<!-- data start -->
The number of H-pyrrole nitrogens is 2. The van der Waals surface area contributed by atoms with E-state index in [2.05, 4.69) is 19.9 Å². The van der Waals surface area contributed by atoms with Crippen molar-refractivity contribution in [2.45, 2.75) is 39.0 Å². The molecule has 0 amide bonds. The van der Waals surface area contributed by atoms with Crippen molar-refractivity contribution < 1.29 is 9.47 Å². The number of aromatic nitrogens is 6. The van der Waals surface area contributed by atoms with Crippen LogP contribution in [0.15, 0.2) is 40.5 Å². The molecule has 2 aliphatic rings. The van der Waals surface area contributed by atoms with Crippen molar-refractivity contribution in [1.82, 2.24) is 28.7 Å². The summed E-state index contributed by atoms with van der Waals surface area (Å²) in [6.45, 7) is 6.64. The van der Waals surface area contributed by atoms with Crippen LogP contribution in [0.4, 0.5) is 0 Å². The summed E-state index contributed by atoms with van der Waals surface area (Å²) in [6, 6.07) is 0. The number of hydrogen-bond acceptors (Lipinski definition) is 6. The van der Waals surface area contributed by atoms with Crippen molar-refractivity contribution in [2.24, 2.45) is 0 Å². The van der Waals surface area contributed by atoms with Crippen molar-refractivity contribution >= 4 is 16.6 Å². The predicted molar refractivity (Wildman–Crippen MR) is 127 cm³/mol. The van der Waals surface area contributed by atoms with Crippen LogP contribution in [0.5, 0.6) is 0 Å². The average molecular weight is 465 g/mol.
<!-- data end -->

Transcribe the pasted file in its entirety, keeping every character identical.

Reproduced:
The number of H-pyrrole nitrogens is 2. The van der Waals surface area contributed by atoms with E-state index in [2.05, 4.69) is 19.9 Å². The van der Waals surface area contributed by atoms with Crippen molar-refractivity contribution in [2.45, 2.75) is 39.0 Å². The molecule has 0 amide bonds. The van der Waals surface area contributed by atoms with Crippen molar-refractivity contribution < 1.29 is 9.47 Å². The number of aromatic nitrogens is 6. The van der Waals surface area contributed by atoms with Crippen LogP contribution in [0.15, 0.2) is 40.5 Å². The molecule has 2 aliphatic rings. The van der Waals surface area contributed by atoms with Crippen molar-refractivity contribution in [1.82, 2.24) is 28.7 Å². The summed E-state index contributed by atoms with van der Waals surface area (Å²) in [6.45, 7) is 6.64. The van der Waals surface area contributed by atoms with Crippen LogP contribution in [0.4, 0.5) is 0 Å². The summed E-state index contributed by atoms with van der Waals surface area (Å²) in [6, 6.07) is 0. The number of hydrogen-bond acceptors (Lipinski definition) is 6. The van der Waals surface area contributed by atoms with Crippen molar-refractivity contribution in [2.24, 2.45) is 0 Å². The van der Waals surface area contributed by atoms with Crippen molar-refractivity contribution >= 4 is 16.6 Å². The predicted molar refractivity (Wildman–Crippen MR) is 127 cm³/mol. The van der Waals surface area contributed by atoms with Crippen LogP contribution in [0.5, 0.6) is 0 Å². The average molecular weight is 465 g/mol.